When you're feeling inspired, things hum along with ease. Work feels meaningful, and purpose is clear. You feel like your unique skills are being put to good use. It's a wonderful way to work. However, even if you love your job, it's common to go through periods where the inspiration is waning. Perhaps a negative comment from someone at work has taken the wind out of your sails a bit or you're feeling disconnected from how others view the project. Maybe you're not seeing the fruits of your labours at an appropriate rate, or you're physically or emotionally exhausted from other areas of our life, or you're emotionally isolated in your role.
The good news is that inspiration is something we can cultivate.
Firstly you need to absorb new ideas and motivations. You need to be excited enough that it transcends the ordinary. While you can't make inspiration happen on-demand, people who feel more inspired have environments in which they're exposed to more ideas and support. Let's look at how.
1. Make the first move. If we've learnt anything from cognitive behaviour therapy, it's that changing your actions can change your mood. Make a point to shake things up by reading different books or articles, talking to three new people in your field each month, or taking a workshop to learn a new part of your work. Any move you make will open you to new possibilities that you couldn't have seen earlier.
2. Learn, learn, learn. Inspiration is an active process. When you're open to new possibilities, you're in the mindset that inspiration requires. You need to be willing to see things differently or at least believe that new and better ways exist. Find a mentor, travel, sign up for a course, find things things that light you up. There are yoga teachers who take up ballroom dancing and architects who love studying photography. You might not know how the interest will apply to your work, but anything (wholesome) that lights you up is going to add value to your world.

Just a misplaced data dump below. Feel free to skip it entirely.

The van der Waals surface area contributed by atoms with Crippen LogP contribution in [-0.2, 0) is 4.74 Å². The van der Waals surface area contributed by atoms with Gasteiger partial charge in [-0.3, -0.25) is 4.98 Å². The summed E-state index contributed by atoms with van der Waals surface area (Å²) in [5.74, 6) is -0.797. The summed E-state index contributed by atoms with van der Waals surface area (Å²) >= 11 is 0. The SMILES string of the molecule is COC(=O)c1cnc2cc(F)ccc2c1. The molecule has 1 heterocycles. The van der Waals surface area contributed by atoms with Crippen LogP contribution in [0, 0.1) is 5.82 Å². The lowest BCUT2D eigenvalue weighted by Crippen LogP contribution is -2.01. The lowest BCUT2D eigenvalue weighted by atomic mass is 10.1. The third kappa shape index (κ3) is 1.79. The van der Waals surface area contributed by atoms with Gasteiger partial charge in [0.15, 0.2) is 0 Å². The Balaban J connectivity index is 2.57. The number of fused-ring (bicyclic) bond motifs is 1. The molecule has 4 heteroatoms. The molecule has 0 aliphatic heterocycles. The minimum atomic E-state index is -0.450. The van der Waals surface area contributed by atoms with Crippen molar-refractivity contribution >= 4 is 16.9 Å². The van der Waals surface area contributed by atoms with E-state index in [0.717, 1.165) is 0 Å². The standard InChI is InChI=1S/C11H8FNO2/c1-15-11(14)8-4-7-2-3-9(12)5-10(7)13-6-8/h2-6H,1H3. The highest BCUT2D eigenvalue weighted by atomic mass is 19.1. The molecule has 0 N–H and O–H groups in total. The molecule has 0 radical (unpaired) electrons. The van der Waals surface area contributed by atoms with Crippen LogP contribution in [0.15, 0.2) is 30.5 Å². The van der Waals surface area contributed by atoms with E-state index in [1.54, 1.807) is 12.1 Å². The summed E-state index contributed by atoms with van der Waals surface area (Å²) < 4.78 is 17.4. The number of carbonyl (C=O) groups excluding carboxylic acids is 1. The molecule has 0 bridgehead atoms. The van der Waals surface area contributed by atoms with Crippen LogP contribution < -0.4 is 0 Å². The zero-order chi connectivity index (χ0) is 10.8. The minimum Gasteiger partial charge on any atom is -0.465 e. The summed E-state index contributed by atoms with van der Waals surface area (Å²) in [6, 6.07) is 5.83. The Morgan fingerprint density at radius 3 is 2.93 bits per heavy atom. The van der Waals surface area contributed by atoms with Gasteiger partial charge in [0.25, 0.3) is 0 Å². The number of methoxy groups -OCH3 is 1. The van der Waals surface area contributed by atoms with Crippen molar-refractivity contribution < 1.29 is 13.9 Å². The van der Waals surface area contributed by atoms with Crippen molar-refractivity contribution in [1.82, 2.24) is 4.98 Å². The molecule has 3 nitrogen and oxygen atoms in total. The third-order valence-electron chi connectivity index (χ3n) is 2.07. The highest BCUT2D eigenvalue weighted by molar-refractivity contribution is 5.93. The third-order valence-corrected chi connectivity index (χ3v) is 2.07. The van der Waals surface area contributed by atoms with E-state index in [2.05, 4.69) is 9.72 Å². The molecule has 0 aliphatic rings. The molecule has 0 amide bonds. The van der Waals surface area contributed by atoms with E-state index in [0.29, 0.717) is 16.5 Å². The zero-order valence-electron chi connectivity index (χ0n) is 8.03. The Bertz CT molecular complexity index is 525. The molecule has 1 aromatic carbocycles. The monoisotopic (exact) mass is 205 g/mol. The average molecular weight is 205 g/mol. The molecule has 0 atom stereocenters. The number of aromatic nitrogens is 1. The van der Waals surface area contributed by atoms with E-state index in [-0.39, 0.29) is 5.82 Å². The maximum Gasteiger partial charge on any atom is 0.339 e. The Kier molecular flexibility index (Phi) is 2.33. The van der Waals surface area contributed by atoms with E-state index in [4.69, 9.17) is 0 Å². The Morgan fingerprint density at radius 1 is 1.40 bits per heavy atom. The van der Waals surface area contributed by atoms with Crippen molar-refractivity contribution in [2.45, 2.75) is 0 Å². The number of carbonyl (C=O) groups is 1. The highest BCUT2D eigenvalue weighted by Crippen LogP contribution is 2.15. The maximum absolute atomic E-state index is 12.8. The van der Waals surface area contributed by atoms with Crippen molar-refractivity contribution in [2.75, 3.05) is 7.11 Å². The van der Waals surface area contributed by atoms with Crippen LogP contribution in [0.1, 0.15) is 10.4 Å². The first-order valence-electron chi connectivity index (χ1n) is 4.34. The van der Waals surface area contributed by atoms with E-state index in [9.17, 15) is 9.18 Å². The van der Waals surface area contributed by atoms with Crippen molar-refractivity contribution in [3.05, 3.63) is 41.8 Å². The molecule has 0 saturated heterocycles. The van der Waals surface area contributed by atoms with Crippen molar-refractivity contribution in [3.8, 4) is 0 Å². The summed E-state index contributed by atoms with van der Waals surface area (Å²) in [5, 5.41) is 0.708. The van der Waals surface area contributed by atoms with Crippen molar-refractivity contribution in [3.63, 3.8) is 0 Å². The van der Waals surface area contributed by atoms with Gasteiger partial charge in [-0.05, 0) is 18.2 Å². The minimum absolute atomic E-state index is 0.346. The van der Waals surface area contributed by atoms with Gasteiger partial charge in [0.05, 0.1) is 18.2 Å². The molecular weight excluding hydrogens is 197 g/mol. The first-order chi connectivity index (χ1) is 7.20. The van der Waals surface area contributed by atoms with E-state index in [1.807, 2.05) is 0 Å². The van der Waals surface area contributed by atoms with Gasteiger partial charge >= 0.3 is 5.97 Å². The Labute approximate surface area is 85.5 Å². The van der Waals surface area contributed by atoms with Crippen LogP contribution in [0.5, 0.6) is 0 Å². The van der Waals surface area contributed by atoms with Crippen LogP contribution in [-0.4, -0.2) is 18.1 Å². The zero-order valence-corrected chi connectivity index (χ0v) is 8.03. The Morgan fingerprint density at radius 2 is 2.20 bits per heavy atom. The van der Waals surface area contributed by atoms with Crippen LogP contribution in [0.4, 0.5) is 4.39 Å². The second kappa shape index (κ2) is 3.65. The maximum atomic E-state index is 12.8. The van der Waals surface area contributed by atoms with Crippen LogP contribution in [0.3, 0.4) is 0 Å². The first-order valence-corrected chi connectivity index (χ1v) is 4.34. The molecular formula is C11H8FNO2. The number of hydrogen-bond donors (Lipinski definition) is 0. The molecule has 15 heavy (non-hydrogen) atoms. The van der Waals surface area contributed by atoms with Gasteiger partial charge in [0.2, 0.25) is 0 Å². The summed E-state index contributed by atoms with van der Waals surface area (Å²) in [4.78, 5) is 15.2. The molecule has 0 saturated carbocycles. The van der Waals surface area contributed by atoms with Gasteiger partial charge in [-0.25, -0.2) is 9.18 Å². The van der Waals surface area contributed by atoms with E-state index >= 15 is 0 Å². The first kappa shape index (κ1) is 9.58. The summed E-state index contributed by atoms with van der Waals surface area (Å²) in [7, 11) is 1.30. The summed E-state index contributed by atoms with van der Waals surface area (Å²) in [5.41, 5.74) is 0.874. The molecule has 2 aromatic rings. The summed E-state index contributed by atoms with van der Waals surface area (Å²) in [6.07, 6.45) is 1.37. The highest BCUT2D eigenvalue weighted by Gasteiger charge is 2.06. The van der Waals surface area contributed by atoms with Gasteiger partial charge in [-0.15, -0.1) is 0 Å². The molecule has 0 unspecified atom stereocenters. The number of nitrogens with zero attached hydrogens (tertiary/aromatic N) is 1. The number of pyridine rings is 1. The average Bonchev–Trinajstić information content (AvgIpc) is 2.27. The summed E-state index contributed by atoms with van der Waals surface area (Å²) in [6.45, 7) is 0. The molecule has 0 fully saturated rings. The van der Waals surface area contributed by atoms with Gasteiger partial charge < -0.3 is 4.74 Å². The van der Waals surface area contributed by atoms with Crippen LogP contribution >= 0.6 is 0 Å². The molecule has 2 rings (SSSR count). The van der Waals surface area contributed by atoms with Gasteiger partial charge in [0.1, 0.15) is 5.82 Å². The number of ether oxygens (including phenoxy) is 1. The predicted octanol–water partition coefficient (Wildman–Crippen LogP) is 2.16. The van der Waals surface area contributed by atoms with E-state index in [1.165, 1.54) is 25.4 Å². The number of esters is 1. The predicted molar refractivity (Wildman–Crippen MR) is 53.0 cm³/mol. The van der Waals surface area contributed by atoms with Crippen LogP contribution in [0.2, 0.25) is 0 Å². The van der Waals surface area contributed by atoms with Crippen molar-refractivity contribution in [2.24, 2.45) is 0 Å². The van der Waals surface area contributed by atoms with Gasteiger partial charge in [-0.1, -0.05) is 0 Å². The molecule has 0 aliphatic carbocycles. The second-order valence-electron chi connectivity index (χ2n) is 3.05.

3. Specialise. Sometimes the lack of inspiration comes from not knowing which direction to take. There's too much information. You're at a fork in the career road, or you're overwhelmed with so many demands on your time. In this instance, choose to focus on doing 1-3 things incredibly well. What do you need to make those areas flourish? Who do you need to reach out to?
4. Connect. In Brene Brown's Dare to Lead, she mentions how loneliness can often be mistaken for exhaustion. When you really think about things, are you feeling supported in your role? If you're not sure, can you make some steps to connect to colleagues, network, attend a local conference or find a person you can talk to about your work? See if that has an impact on your inspiration and motivation.
5. Build your routine around any of the above. If it's learning, carve out specific time on a Friday between 9-10 am to read articles. Maybe you meet with a business coach on Thursdays at lunchtime. You might commit to travelling twice yearly on holiday or work-inspiration trips. Find ways to set up your schedule to support your perspective-expanding activities.
Here you'll find essays and musings on applied mindfulness. What does this look like on a daily basis? How can you infuse it in your day to enjoy yourself more? Join hundreds of others on the the mailing list (link in footer) to get these straight to your inbox.